How to Talk to Your Designer: Three Strategies for Success

You’re the CMO or editorial director of a professional services firm and you’re looking at the illustration Bob, your designer, has produced for a thought leadership article. You’re unhappy. The illustration just isn’t telling the story. You wonder, “Has Bob even read the article?”

Stop wondering. Nine out of ten times, Bob hasn’t read past the headline. And he won’t.

That’s not because Bob’s a bad designer, or a lazy one; he’s a designer because he’s not a word person. That’s you. You see words and you know they contain the ideas of your thought leaders. He sees those words and he knows they’re not meant for him. Actually, Bob doesn’t have a great deal of use for words. They’re so . . . wordy.

To communicate successfully with Bob and get him to produce illustrations and graphics that will inform your content and make it spring to vivid life, you need to learn how to talk to someone who doesn’t live in the word world.

This takes practice and humility. Why humility? Because you need to understand that Bob’s world of image and emotion is just as sophisticated and esoteric as yours. You can’t do what he does. Of course, he can’t do what you do but why would he want to? Words are so . . . gray.  

To help you work with your designer, here are three strategies you can employ to get what you want, and maybe get something better than you could ever imagine.
 

  1. Talk about emotions, not ideas. Admittedly, this can be a challenge in the professional services realm. What emotion goes with a white paper about implementing a new accounting system? Well, it could be the joy of seeing the financial future. Maybe it’s the relief that next quarter’s sales figures won’t come as a total shock. It could be the fear that without this new system the business will fail. In any case, there’s no image for accounting-system-implementation in Bob’s world. And it’s futile to talk to him about the system’s benefits and challenges. All he’ll hear is blah, blah, blah. He can, however, find images and colors to represent joy, relief, and fear. And if you can tell him what emotion you want expressed, you’re collaborating; you’re leveraging what Bob does to the benefit of what you do. It’s a win-win.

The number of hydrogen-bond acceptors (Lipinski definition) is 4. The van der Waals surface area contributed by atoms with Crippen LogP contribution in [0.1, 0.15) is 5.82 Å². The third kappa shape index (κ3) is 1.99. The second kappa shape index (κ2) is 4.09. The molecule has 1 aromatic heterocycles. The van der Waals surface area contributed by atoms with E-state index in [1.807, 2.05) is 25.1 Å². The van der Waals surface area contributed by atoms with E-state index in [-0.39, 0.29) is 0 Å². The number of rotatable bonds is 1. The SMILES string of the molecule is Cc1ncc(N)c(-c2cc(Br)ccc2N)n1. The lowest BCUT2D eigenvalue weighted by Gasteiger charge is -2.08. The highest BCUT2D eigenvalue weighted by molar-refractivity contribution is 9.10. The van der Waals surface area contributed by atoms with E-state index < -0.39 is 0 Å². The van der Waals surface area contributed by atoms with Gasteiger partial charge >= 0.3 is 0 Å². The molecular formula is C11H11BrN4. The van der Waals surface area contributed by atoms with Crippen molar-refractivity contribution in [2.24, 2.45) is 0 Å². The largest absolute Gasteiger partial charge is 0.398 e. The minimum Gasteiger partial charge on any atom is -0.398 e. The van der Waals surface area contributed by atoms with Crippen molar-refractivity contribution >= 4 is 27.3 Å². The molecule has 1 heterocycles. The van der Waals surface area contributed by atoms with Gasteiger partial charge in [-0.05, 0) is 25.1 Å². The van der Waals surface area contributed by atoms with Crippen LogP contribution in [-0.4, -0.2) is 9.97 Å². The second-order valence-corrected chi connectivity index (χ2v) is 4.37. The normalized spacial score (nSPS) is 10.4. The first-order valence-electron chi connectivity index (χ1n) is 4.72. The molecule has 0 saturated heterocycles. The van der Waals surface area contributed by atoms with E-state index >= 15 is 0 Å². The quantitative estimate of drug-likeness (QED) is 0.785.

2. Stick with one idea. Words are ambiguous. They contain multiple meanings. Images are not ambiguous. When you use words to describe a cat crossing a room, the cat might be threatening, cute, a harbinger of disaster or, as was the case with Schrodinger’s kitty, alive and dead at the same time. But a picture of a cat is always that cat and no other, doing whatever it’s doing and nothing else. That’s why you cannot expect an illustration or photograph to say more than one thing. For example: Implementing that new accounting system will be difficult but ultimately it will make life easy. Expressing that voyage is the work of words; when it comes to telling Bob what you want, pick one: difficulty or ease. If you insist on both, neither of you will end up happy. You will think Bob’s an idiot for not understanding the subtlety of the concept; Bob will think you’re an idiot for not understanding what images can and cannot do. And Bob will be more right than you.
     
  3. Ask, don’t tell. When you write, do you like to be told what words to use? I doubt it. And Bob doesn’t like to listen to you describe (in words) images and colors that you think will express an article’s ideas. In Bob’s quite justified opinion, you’re an amateur. You often end up using the dreaded word “collage” (which is a tell-tale sign that you’ve failed to come up with a single, strong image), or describing some Rube Goldberg-like process which is impossible to illustrate. Don’t try to do Bob’s job. Your job is to identify the emotion and the single idea you wish Bob to convey; it’s Bob’s job to find the image that best conveys it. And if he’s good, he will.

Conversations between editors and designers often are fraught with difficulty because they don’t speak the same language. The onus is on you to learn Bob’s. After all, you’re the word person.

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